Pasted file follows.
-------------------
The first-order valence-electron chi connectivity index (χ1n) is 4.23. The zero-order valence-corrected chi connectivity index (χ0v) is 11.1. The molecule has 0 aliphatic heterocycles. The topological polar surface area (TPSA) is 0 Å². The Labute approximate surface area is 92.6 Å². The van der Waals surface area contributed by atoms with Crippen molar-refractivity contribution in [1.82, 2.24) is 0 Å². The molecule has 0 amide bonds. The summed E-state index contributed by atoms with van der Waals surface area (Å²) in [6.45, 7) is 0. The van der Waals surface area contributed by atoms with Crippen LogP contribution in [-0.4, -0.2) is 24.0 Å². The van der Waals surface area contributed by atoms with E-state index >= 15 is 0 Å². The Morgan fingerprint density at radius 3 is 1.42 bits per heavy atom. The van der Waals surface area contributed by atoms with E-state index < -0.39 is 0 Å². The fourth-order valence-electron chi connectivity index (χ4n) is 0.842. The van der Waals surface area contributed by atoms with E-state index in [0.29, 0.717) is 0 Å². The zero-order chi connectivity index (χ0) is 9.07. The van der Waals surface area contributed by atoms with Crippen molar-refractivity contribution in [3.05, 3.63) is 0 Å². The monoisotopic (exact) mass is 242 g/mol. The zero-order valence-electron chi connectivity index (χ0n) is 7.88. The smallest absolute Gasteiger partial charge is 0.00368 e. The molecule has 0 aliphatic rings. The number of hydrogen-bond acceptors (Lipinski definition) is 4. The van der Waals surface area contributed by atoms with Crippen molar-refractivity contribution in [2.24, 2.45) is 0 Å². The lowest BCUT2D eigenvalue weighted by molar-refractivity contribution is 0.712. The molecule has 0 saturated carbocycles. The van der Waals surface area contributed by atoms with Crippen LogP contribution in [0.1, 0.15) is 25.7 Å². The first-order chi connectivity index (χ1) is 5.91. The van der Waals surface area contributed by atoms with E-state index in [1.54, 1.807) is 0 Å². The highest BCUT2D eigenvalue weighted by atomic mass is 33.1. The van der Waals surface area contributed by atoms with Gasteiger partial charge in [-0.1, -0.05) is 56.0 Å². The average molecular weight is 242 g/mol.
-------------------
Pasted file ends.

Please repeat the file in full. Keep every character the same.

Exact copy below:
The first-order valence-electron chi connectivity index (χ1n) is 4.23. The zero-order valence-corrected chi connectivity index (χ0v) is 11.1. The molecule has 0 aliphatic heterocycles. The topological polar surface area (TPSA) is 0 Å². The Labute approximate surface area is 92.6 Å². The van der Waals surface area contributed by atoms with Crippen molar-refractivity contribution in [1.82, 2.24) is 0 Å². The molecule has 0 amide bonds. The summed E-state index contributed by atoms with van der Waals surface area (Å²) in [6.45, 7) is 0. The van der Waals surface area contributed by atoms with Crippen LogP contribution in [-0.4, -0.2) is 24.0 Å². The van der Waals surface area contributed by atoms with E-state index >= 15 is 0 Å². The Morgan fingerprint density at radius 3 is 1.42 bits per heavy atom. The van der Waals surface area contributed by atoms with E-state index < -0.39 is 0 Å². The fourth-order valence-electron chi connectivity index (χ4n) is 0.842. The van der Waals surface area contributed by atoms with E-state index in [0.29, 0.717) is 0 Å². The zero-order chi connectivity index (χ0) is 9.07. The van der Waals surface area contributed by atoms with Crippen molar-refractivity contribution in [3.05, 3.63) is 0 Å². The monoisotopic (exact) mass is 242 g/mol. The zero-order valence-electron chi connectivity index (χ0n) is 7.88. The smallest absolute Gasteiger partial charge is 0.00368 e. The molecule has 0 aliphatic rings. The number of hydrogen-bond acceptors (Lipinski definition) is 4. The van der Waals surface area contributed by atoms with Crippen molar-refractivity contribution in [2.24, 2.45) is 0 Å². The lowest BCUT2D eigenvalue weighted by molar-refractivity contribution is 0.712. The molecule has 0 saturated carbocycles. The van der Waals surface area contributed by atoms with Crippen LogP contribution in [0.1, 0.15) is 25.7 Å². The first-order chi connectivity index (χ1) is 5.91. The van der Waals surface area contributed by atoms with E-state index in [1.54, 1.807) is 0 Å². The highest BCUT2D eigenvalue weighted by atomic mass is 33.1. The van der Waals surface area contributed by atoms with Gasteiger partial charge in [-0.1, -0.05) is 56.0 Å². The average molecular weight is 242 g/mol.